Milestone-Proposal:The Birth of the First CT Scanner

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Docket #:2020-02

This proposal has been submitted for review.


To the proposer’s knowledge, is this achievement subject to litigation? No

Is the achievement you are proposing more than 25 years old? Yes

Is the achievement you are proposing within IEEE’s designated fields as defined by IEEE Bylaw I-104.11, namely: Engineering, Computer Sciences and Information Technology, Physical Sciences, Biological and Medical Sciences, Mathematics, Technical Communications, Education, Management, and Law and Policy. Yes

Did the achievement provide a meaningful benefit for humanity? Yes

Was it of at least regional importance? Yes

Has an IEEE Organizational Unit agreed to pay for the milestone plaque(s)? Yes

Has an IEEE Organizational Unit agreed to arrange the dedication ceremony? Yes

Has the IEEE Section in which the milestone is located agreed to take responsibility for the plaque after it is dedicated? Yes

Has the owner of the site agreed to have it designated as an IEEE Milestone? Yes


Year or range of years in which the achievement occurred:

1967-1975

Title of the proposed milestone:

First Computerized Tomography (CT) X-ray Scanner, 1971

Plaque citation summarizing the achievement and its significance:

On 1 October 1971, a team at the EMI Research Laboratories located on this site produced an image of a patient’s brain, using the world’s first clinical X-ray computerized tomography scanner, based on the patented inventions of Godfrey Hounsfield. The practical realization of high-resolution X-ray images of internal structures of the human body marked the beginning of a new era in clinical medicine.


Justification for including Godfrey Hounsfield's name in the Citation:

The achievement being commemorated by the plaque is in respect of first human tissue image by a practical and reproducible CT scanner designed by Godfrey Hounsfield and built by EMI. Hounsfield's fundamental role was recognised by the award of the two US patents in his name, #3778614 and #4052619 cited below, as well as by a Nobel Prize. The patents were tested in the US courts and upheld.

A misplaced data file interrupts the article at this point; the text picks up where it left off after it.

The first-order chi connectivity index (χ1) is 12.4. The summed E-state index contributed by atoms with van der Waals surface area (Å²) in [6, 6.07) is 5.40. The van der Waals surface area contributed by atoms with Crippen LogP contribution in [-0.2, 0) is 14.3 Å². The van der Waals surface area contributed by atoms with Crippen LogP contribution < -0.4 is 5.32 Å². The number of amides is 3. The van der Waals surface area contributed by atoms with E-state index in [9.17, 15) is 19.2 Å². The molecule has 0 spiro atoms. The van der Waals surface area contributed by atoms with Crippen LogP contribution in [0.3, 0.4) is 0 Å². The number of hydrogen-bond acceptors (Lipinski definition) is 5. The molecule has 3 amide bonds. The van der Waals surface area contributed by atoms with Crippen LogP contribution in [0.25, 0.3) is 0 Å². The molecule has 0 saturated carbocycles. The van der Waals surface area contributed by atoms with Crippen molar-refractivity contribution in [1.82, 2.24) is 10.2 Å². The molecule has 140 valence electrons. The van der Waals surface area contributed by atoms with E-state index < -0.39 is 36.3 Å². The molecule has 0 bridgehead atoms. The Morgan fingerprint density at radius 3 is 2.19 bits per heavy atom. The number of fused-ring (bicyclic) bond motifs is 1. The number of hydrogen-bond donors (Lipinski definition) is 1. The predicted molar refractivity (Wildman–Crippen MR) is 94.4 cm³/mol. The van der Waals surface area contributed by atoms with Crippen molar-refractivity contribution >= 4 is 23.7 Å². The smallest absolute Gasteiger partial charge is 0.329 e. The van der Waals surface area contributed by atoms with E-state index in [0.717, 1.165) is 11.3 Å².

Whilst the Nobel prize was shared with Alan Cormack, Cormack worked independently in the United States and played no part in the EMI Labs achievement.

In what IEEE section(s) does it reside?

United Kingdom and Ireland

IEEE Organizational Unit(s) which have agreed to sponsor the Milestone:

IEEE Organizational Unit(s) paying for milestone plaque(s):

Unit: United Kingdom and Ireland
Senior Officer Name: Dr Mona Ghassemian

IEEE Organizational Unit(s) arranging the dedication ceremony:

Unit: United Kingdom and Ireland Section
Senior Officer Name: Dr Mona Ghassemian

IEEE section(s) monitoring the plaque(s):

IEEE Section: United Kingdom and Ireland
IEEE Section Chair name: Dr Mona Ghassemian

Milestone proposer(s):

Proposer name: Charles W Turner
Proposer email: Proposer's email masked to public

Please note: your email address and contact information will be masked on the website for privacy reasons. Only IEEE History Center Staff will be able to view the email address.

Street address(es) and GPS coordinates of the intended milestone plaque site(s):

150 Clayton Road Hayes Middlesex England GPS: 51.50556, -0.42659

Describe briefly the intended site(s) of the milestone plaque(s). The intended site(s) must have a direct connection with the achievement (e.g. where developed, invented, tested, demonstrated, installed, or operated, etc.). A museum where a device or example of the technology is displayed, or the university where the inventor studied, are not, in themselves, sufficient connection for a milestone plaque.

Please give the address(es) of the plaque site(s) (GPS coordinates if you have them). Also please give the details of the mounting, i.e. on the outside of the building, in the ground floor entrance hall, on a plinth on the grounds, etc. If visitors to the plaque site will need to go through security, or make an appointment, please give the contact information visitors will need. Jupiter House, former EMI Head Office